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runtime: support resuming a single goroutine under debuggers #25578
CL 109699 added support for debugger function call injection, but has an annoying limitation: it requires that the debugger resume the entire Go process after injecting the function call (and, to inject into a runnable but not running goroutine, it requires resuming the entire process even before injecting the call).
@heschik argued that this is a pretty bad experience. E.g., all the user wants to do is call String() to format something, and the entire process moves under them in the meantime. It's also different from what other debuggers do, which could surprise users.
This is tricky to solve. Simply resuming only the thread where the call was injected doesn't work because 1) it could easily lead to runtime-level deadlocks if any other thread is in the runtime, 2) the runtime could just switch to a different goroutine on that thread, and 3) if the GC kicks in it will try to cooperatively stop the other threads and deadlock.
I think solving this requires at least a little help from the runtime to pause all other user goroutines during the injected call. I'm not sure what exact form this should take, but I'm imagining the debugger could use call injection to first inject a runtime call to stop user goroutines, and then inject the real call.
However, even this gets tricky with non-cooperative safe points (e.g., the runtime would need to use the register maps to immediately preempt the other goroutines rather than waiting for them to reach a cooperative safe point) and with goroutines that are at unsafe points (particularly goroutines that are in the runtime). One possibility would be to have the debugger inject this "stop" call on every running thread. Using the call injection mechanism takes care of stopping at non-cooperative points, and would give the debugger the opportunity to step other goroutines past unsafe points and out of the runtime before injecting the stop. This puts some complexity into the debugger, but it should already have most of the core mechanisms necessary to do this (such as single stepping ability). Specifically, I'm picturing a protocol like:
This is basically a debugger-assisted non-cooperative stop-the-world. For Go 1.12, I plan to implement non-cooperative preemption directly in the runtime, which may move much of this logic into the runtime itself.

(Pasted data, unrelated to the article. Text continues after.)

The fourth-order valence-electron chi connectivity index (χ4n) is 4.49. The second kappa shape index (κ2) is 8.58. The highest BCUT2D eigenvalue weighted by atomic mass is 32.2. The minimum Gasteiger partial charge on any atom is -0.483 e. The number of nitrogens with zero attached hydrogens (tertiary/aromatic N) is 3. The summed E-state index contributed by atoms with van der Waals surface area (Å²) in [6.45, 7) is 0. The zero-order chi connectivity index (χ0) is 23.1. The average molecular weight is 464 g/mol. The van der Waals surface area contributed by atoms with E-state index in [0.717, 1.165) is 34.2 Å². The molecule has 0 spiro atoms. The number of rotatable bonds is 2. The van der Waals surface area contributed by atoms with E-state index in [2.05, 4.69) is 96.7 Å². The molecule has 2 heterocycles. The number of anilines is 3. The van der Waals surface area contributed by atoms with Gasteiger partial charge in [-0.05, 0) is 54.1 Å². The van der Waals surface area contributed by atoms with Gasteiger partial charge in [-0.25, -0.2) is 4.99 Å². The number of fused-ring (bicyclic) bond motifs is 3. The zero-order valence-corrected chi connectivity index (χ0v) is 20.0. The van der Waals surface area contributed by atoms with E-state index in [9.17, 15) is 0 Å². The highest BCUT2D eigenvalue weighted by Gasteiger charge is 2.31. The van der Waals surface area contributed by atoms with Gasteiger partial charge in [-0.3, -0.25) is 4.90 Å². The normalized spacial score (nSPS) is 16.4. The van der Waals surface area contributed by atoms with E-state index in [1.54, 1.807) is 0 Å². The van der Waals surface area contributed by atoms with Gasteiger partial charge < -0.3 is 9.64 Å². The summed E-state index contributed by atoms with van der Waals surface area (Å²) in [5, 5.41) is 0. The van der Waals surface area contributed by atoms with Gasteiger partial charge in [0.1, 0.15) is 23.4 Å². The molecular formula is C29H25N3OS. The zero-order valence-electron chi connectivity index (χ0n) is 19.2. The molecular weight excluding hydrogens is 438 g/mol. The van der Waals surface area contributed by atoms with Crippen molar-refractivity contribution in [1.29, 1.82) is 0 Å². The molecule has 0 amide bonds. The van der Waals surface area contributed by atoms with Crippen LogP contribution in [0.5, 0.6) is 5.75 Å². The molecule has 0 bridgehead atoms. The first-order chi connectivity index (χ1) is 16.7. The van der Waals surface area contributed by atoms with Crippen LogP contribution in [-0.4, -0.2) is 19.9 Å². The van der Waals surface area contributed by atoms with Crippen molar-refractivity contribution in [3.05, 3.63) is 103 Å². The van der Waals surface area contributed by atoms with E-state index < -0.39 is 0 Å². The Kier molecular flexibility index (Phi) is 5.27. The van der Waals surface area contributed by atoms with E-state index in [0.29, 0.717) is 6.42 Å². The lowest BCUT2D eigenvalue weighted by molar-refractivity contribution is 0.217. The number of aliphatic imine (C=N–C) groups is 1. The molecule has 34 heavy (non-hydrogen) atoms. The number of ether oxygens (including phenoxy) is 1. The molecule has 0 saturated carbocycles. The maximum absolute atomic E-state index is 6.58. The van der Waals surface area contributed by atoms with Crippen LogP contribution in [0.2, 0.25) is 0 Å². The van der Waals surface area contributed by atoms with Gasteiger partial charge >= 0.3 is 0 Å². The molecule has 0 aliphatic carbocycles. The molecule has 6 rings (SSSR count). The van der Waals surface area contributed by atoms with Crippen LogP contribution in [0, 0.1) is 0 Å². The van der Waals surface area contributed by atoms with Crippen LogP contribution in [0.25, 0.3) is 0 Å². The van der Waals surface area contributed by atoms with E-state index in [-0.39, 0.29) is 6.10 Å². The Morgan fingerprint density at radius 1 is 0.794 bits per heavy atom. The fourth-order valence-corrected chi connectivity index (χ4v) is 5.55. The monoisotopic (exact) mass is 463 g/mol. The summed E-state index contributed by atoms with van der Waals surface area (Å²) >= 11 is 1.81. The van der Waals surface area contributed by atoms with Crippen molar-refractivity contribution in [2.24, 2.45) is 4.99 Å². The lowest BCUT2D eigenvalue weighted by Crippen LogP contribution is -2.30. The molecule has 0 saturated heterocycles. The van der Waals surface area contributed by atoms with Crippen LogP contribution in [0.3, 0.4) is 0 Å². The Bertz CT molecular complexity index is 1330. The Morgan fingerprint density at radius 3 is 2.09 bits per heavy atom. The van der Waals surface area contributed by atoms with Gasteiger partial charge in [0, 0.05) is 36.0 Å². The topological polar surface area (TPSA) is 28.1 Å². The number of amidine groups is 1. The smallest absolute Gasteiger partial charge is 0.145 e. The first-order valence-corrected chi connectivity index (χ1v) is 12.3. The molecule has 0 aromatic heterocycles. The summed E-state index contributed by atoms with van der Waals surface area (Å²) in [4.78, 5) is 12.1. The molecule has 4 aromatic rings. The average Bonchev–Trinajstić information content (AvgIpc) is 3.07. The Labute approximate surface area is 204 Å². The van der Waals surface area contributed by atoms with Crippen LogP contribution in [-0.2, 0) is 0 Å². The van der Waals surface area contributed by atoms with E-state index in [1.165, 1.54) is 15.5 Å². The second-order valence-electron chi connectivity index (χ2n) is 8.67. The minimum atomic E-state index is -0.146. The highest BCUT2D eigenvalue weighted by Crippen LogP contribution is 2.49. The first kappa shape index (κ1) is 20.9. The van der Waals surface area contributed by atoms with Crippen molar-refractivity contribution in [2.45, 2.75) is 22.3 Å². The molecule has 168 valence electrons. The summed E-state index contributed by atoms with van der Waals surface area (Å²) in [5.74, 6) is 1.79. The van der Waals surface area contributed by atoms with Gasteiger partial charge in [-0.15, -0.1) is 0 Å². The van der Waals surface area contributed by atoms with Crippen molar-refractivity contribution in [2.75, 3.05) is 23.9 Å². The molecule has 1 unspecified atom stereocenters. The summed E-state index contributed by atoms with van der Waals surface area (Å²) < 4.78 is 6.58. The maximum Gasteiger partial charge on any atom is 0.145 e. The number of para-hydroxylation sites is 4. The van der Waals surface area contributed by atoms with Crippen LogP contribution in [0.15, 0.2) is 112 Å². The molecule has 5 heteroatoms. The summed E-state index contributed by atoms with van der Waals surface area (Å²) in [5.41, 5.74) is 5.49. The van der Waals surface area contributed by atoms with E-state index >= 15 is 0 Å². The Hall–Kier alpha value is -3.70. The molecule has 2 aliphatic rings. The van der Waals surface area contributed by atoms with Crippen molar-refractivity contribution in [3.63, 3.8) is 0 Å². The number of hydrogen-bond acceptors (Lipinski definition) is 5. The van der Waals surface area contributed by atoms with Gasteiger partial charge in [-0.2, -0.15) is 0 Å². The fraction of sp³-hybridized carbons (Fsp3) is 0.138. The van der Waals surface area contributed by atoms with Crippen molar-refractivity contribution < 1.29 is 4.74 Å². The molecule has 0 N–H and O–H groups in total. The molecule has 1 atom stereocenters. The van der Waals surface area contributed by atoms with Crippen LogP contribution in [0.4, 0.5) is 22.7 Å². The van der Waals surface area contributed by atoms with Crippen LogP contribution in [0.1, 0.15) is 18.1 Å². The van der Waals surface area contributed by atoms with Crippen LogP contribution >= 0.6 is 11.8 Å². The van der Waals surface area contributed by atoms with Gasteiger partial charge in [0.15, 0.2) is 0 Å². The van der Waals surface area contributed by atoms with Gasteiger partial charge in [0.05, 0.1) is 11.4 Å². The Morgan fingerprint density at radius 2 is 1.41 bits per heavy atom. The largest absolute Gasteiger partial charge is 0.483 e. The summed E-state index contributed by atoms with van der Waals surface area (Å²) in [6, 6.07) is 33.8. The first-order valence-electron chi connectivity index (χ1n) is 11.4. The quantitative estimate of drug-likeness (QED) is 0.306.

That being the case, personally, I'd rather wait for 1.12's cycle for this. I think it's unlikely that we are going to finish implementing the debugger side of call injection before we go is deep in 1.12's cycle, even as it is now.
Fair enough, but if we do end up making more movement on the implementation of call injection on our end reliably, I'd rather get this feature into users hands sooner rather than later, this is a particularly exciting one.
Note that debugger function call injection is supported by the runtime now. It's just that the debugger has to let the whole process resume execution during the injected call. You probably have a better sense of the impact that has on the user experience than I do.
As a data point, GDB by default continues the entire process during things like call injection and stepping (though
pushed a commit
Oct 2, 2018
It seems like some of the foundation is there to prevent the runtime from scheduling goroutines that aren't already in the running state. However if I understand correctly were still a bit short on this feature. We would still need cooperation from the runtime to "unschedule" any running goroutine aside from the one Delve wants to be allowed to execute correct? As I understand it, even if we inject
If that is the case, then what is the proposed path forward in order to finish this feature? From the original description @aclements suggested injecting a call on each thread which would stop the goroutine. From the standpoint of Delve that makes sense as it would allow us to selectively inject this call onto any thread running a goroutine besides the one we wish to continue execution.
We would really like to get this feature completed as I think that having other side effects during a user-injected function call is less than ideal. Is there any bandwidth to get this done during the 1.13 cycle?